Q: Millions of ants have invaded just about every home and yard in our neighborhood in the past several weeks. We've never seen anything like this, and the usual bug sprays and bait traps only seem to work for a day or two before the bugs come back. What can we do? Are people in other areas having this kind of problem too?
A: Most species of ants thrive and multiply even faster in extremely hot weather, so the record-setting heat that has swept across the nation in the past few weeks also has led to record-setting "ant attacks" on homeowners from California to New York.
Like you, many of those same owners have found only short-term relief by using their typical bug-killing arsenal of over-the-counter sprays or more eco-friendly products such as organic bait traps. But some scientists and even a few professional exterminators say that owners can win this summer's extraordinary war against ants by eschewing their usual remedies and instead focusing on making a few simple changes around their homes.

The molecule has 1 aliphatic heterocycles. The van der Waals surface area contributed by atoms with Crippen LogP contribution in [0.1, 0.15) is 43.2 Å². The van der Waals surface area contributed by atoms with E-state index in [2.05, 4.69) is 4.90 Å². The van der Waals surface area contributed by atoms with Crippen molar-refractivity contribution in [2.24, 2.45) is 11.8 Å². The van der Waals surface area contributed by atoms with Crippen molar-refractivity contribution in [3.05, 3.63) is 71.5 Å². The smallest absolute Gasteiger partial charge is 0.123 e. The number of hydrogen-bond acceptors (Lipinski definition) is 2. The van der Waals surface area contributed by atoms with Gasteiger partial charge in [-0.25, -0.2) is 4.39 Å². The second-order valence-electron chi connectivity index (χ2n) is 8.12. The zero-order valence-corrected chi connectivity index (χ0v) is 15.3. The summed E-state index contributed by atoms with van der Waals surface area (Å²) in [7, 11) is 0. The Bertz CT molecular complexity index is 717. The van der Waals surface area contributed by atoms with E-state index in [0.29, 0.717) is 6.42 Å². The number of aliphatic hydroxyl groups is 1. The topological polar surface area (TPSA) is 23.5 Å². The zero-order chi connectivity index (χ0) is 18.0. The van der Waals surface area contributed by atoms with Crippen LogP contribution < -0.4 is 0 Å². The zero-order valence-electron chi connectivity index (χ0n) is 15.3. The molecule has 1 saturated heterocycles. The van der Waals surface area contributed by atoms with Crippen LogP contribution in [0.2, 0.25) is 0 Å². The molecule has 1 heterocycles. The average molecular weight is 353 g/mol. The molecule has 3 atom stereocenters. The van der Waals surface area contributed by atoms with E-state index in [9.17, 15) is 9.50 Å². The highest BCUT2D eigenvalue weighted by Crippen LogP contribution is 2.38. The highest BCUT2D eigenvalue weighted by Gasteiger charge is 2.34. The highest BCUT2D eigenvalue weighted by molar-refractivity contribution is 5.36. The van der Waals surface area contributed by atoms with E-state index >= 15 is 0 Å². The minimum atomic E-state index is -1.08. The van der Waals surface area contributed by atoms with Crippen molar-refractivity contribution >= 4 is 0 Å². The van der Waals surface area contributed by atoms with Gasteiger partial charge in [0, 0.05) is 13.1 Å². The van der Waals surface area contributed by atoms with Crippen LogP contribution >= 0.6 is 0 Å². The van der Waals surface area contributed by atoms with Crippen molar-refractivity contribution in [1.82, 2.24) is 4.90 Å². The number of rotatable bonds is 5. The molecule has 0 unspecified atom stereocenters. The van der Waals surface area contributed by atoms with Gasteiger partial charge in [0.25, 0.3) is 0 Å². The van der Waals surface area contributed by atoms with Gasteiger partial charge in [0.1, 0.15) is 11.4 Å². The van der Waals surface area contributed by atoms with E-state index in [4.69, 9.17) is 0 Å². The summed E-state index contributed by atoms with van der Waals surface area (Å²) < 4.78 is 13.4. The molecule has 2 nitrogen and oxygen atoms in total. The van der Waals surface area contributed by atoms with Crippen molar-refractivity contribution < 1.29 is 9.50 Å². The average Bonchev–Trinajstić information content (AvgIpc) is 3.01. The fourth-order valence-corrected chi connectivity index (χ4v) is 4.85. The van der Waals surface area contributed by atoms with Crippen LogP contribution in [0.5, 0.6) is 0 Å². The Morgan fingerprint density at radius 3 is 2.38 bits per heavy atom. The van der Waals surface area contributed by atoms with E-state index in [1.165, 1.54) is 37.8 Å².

Ants love sugar- and protein-based foods, so make sure you tightly seal your cereal, potato chips and snacks - or maybe even put them in the refrigerator. Don't leave out open cans of soda, and also ensure that caps on any type of bottle are also screwed tightly and that bottles are properly stored in your fridge or clean pantry. Grease is another of their favorite foods, so put it in a tightly sealed container and throw it into your trash can promptly.
Most bugs, including ants, often find their way into a house through cracks in the property's foundation or through holes that were drilled to install plumbing and telephone or cable lines. Patching or caulking such areas also can go a long way toward keeping the pests out.
If you have pets, make sure that their bedding is washed frequently to discourage both fleas and ants from breeding. Another trick is to put Fido or Fluffy's food in a small bowl and then place it in a larger but more shallow bowl that is filled with water: Most types of ants can't swim, so they'll leave the food alone and go foraging someplace else.
Several Internet sites operated by local pest-extermination companies offer other ideas, though some are primarily designed to promote their own products or services. As an alternative, consider checking the more eco-friendly Frugal Life Newsletter (www.thefrugallife.com) or the Integrated Pest Management site of the University of California Davis (www.ipm.ucdavis.edu).
Q: How can I contact the National Association of Realtors?
A:You can write to NAR's headquarters at 430 N. Michigan Ave., Chicago, 60611-4097; call toll-free, (800) 874-6500; or send a message through its Web site, www.realtor.org.